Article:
To design a programme perfectly tailored for each individual child, Jolly and her team have learnt that it takes at least a month of patient interaction and commitment with the child. She explains, “Once we complete the evaluation, we know their baseline and can arrange the rest accordingly. Each department has specialised modules with short term and long term goals. We have a single van with which we pick up and drop the kids each day according to their schedules. And because we don’t have the means to support more children right now, we have to keep a limit on the number of children we can take at a time.”
LEARNING LANE: They follow a strict schedule on weekdays
Taking it off the track
While they follow this airtight schedule on the weekdays, weekends are a whole other matter. Students are also offered music therapy, horticulture therapy, daily living skills and a range of other courses. As occupational therapists were difficult to find, they find experts who are trained by the residential therapists. In addition to this, they also have regular sports and activities sessions.
Inclusivity training: In a society so quick to write people off based on their differences, the H2O team have found solace in the idea of inclusivity. On Saturdays, students from schools around the area join the children at the organisation just to realise how simple it is to be kind to people and accept them. Jolly says, “Our idea of inclusivity works on many levels. Everyone from our staff, visitors and parents are encouraged to interact and engage with each other through arts, crafts and simple conversations.”
Pratheeksha and Sanjeevania: Pratheeksha is a range of inclusive activities with the siblings of the students. The volunteers interact with family members in an effort to help them navigate those aspects of learning and therapy that might be difficult to understand. Through Sanjeevani, the organisation focuses on the elderly in the homes of their students and offering them support and help.
HANDS ON: They organise a number of activities and events
#MeTheChange: A civic awareness initiative set up up by H2O has temporarily gone online due to COVID-19. The idea was to build a community of volunteers in schools across the state. Through civic clubs set up in the schools, they create a management team with board members, therapists and volunteers. Through the civic education programmes organised, students are taught democratic values and the importance of experiential learning.
The organisation has tied up with the Children’s Movement for Civic Awareness, a Bengaluru-based NGO to research and learn more about the same. The idea is to build a community from the public schools. The subjects that are discussed and taught include values that are necessary for an individual, at home, for society and on a number of social subjects such as music, theatre, gender, the environment, etc. As a part of the campaign, H2O is working with over 4000 children in Idukki.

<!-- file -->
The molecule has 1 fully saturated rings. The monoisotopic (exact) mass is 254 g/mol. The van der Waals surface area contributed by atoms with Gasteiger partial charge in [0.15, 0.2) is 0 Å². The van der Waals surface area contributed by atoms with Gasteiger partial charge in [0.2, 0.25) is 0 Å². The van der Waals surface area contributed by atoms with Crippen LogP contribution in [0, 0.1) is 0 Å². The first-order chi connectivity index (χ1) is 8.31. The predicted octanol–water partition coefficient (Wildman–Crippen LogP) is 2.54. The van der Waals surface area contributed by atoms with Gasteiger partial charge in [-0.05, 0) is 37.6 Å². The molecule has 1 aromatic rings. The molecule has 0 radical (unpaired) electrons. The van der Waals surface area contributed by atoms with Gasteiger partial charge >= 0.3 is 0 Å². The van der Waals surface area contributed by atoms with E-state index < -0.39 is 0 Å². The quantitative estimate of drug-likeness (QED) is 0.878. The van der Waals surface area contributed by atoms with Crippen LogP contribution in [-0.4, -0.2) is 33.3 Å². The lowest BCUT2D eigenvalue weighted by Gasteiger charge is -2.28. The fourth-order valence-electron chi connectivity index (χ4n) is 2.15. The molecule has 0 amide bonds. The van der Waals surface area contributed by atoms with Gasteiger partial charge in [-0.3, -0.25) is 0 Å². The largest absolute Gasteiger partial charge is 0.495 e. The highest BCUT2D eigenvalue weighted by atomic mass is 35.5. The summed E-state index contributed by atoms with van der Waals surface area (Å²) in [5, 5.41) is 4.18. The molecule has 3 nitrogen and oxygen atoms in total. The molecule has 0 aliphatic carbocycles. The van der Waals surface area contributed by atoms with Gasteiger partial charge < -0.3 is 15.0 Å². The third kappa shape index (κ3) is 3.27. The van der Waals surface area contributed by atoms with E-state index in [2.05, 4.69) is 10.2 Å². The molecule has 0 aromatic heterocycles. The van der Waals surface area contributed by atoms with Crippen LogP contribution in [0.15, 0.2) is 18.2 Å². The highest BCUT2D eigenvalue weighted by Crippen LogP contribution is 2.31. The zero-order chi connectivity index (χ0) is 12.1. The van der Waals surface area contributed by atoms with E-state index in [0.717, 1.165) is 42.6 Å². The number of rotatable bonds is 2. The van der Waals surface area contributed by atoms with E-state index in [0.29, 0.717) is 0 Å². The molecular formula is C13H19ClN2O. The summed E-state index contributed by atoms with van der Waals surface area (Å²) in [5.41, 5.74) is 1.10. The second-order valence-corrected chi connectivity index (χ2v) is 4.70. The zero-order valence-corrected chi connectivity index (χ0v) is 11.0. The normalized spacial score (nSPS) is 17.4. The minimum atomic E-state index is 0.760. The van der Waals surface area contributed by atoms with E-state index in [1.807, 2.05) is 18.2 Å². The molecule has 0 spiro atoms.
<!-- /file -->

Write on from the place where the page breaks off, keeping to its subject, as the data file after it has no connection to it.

STORM EYES: In 2018, they supported those affected by the Kerala floods
All eyes ahead
“There is a lack of statistical understanding in this field, especially with Autism,” begins Jolly, about her biggest fear about the future. “Considering the grassroots levels, data is barely available. The state government has done surveys but they are not accessible to the general public. In india in general, there is no state and district-wise understanding about the status of special needs children and what we must do for them.”
She also warns about the direction in which research has been moving. “Autism itself is being dealt with in a westernised way. Everything from therapy to opinions are borrowed from a completely different environment and we have no guarantee about how effective it will be on children.”
LEARNING CURVE: The Pratheeksha programme encourages students to interact
But she’s hopeful about ordinary people and their growing sense of understanding. Over the years, H2O has shifted focus in trying to teach their children daily living skills and being independent. In a few years, they hope that their students will claim public spaces as their own. An effort is underway to ensure that all public spaces from buses to beaches are made disabled friendly with relentless letters to MPs and other representatives.
Each year, the team conducts a kite festival on a beach in Trivandrum where the children and their families come with giant, handcrafted kites and let them loose in the sky. Jolly likens her students to the same. "A kite flies most freely when you ease its strings a little bit. It's the same with these children. You have to let them find their own way into the sky."